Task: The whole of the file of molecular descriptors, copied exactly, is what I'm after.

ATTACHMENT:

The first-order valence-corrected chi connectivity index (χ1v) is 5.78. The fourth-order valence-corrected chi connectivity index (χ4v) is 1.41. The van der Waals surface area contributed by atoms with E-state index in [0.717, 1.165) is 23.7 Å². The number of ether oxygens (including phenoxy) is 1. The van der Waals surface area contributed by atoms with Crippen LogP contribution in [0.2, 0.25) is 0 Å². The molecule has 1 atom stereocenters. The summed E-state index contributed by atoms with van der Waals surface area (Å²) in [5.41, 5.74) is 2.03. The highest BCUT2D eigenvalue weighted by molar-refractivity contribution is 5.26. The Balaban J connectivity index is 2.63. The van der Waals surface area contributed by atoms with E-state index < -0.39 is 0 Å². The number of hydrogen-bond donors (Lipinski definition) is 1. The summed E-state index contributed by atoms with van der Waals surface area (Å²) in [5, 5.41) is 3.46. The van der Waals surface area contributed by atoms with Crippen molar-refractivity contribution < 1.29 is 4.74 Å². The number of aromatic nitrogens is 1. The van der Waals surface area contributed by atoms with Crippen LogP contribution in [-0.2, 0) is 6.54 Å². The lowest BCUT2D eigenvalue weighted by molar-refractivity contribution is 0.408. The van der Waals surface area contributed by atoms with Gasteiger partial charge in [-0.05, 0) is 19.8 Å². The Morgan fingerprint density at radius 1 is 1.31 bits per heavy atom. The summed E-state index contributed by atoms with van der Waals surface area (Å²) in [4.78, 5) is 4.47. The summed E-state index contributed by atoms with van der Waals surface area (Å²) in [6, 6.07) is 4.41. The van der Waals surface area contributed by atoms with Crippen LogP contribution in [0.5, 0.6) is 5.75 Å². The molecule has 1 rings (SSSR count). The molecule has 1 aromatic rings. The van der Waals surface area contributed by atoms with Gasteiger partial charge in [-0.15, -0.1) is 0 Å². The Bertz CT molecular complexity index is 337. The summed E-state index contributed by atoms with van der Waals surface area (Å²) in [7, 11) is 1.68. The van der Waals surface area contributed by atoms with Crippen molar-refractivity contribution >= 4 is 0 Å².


The first-order valence-corrected chi connectivity index (χ1v) is 5.78. The fourth-order valence-corrected chi connectivity index (χ4v) is 1.41. The van der Waals surface area contributed by atoms with E-state index in [0.717, 1.165) is 23.7 Å². The number of ether oxygens (including phenoxy) is 1. The van der Waals surface area contributed by atoms with Crippen LogP contribution in [0.2, 0.25) is 0 Å². The molecule has 1 atom stereocenters. The summed E-state index contributed by atoms with van der Waals surface area (Å²) in [5.41, 5.74) is 2.03. The highest BCUT2D eigenvalue weighted by molar-refractivity contribution is 5.26. The Balaban J connectivity index is 2.63. The van der Waals surface area contributed by atoms with E-state index < -0.39 is 0 Å². The number of hydrogen-bond donors (Lipinski definition) is 1. The summed E-state index contributed by atoms with van der Waals surface area (Å²) in [5, 5.41) is 3.46. The van der Waals surface area contributed by atoms with Crippen molar-refractivity contribution < 1.29 is 4.74 Å². The number of aromatic nitrogens is 1. The van der Waals surface area contributed by atoms with Crippen LogP contribution in [-0.2, 0) is 6.54 Å². The lowest BCUT2D eigenvalue weighted by molar-refractivity contribution is 0.408. The van der Waals surface area contributed by atoms with Gasteiger partial charge in [-0.05, 0) is 19.8 Å². The Morgan fingerprint density at radius 1 is 1.31 bits per heavy atom. The summed E-state index contributed by atoms with van der Waals surface area (Å²) in [4.78, 5) is 4.47. The summed E-state index contributed by atoms with van der Waals surface area (Å²) in [6, 6.07) is 4.41. The van der Waals surface area contributed by atoms with Crippen LogP contribution in [0.5, 0.6) is 5.75 Å². The molecule has 1 rings (SSSR count). The molecule has 1 aromatic rings. The van der Waals surface area contributed by atoms with Gasteiger partial charge in [-0.15, -0.1) is 0 Å². The Bertz CT molecular complexity index is 337. The summed E-state index contributed by atoms with van der Waals surface area (Å²) in [7, 11) is 1.68. The van der Waals surface area contributed by atoms with Crippen molar-refractivity contribution >= 4 is 0 Å².